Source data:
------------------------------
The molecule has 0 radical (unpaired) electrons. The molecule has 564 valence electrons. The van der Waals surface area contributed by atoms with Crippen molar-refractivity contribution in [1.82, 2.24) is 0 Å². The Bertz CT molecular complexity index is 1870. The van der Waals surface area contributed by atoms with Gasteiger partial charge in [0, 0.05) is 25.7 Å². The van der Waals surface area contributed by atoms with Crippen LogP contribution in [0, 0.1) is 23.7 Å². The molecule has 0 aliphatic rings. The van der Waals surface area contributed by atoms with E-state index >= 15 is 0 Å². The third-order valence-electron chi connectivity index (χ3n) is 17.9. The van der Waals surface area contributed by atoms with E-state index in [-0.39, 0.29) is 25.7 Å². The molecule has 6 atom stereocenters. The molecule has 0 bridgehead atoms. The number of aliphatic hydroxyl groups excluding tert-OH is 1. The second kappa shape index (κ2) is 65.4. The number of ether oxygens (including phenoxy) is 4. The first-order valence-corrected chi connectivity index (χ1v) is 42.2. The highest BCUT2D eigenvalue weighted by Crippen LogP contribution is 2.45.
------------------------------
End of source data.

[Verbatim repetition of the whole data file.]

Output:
The molecule has 0 radical (unpaired) electrons. The molecule has 564 valence electrons. The van der Waals surface area contributed by atoms with Crippen molar-refractivity contribution in [1.82, 2.24) is 0 Å². The Bertz CT molecular complexity index is 1870. The van der Waals surface area contributed by atoms with Gasteiger partial charge in [0, 0.05) is 25.7 Å². The van der Waals surface area contributed by atoms with Crippen LogP contribution in [0, 0.1) is 23.7 Å². The molecule has 0 aliphatic rings. The van der Waals surface area contributed by atoms with E-state index >= 15 is 0 Å². The third-order valence-electron chi connectivity index (χ3n) is 17.9. The van der Waals surface area contributed by atoms with E-state index in [-0.39, 0.29) is 25.7 Å². The molecule has 6 atom stereocenters. The molecule has 0 bridgehead atoms. The number of aliphatic hydroxyl groups excluding tert-OH is 1. The second kappa shape index (κ2) is 65.4. The number of ether oxygens (including phenoxy) is 4. The first-order valence-corrected chi connectivity index (χ1v) is 42.2. The highest BCUT2D eigenvalue weighted by Crippen LogP contribution is 2.45.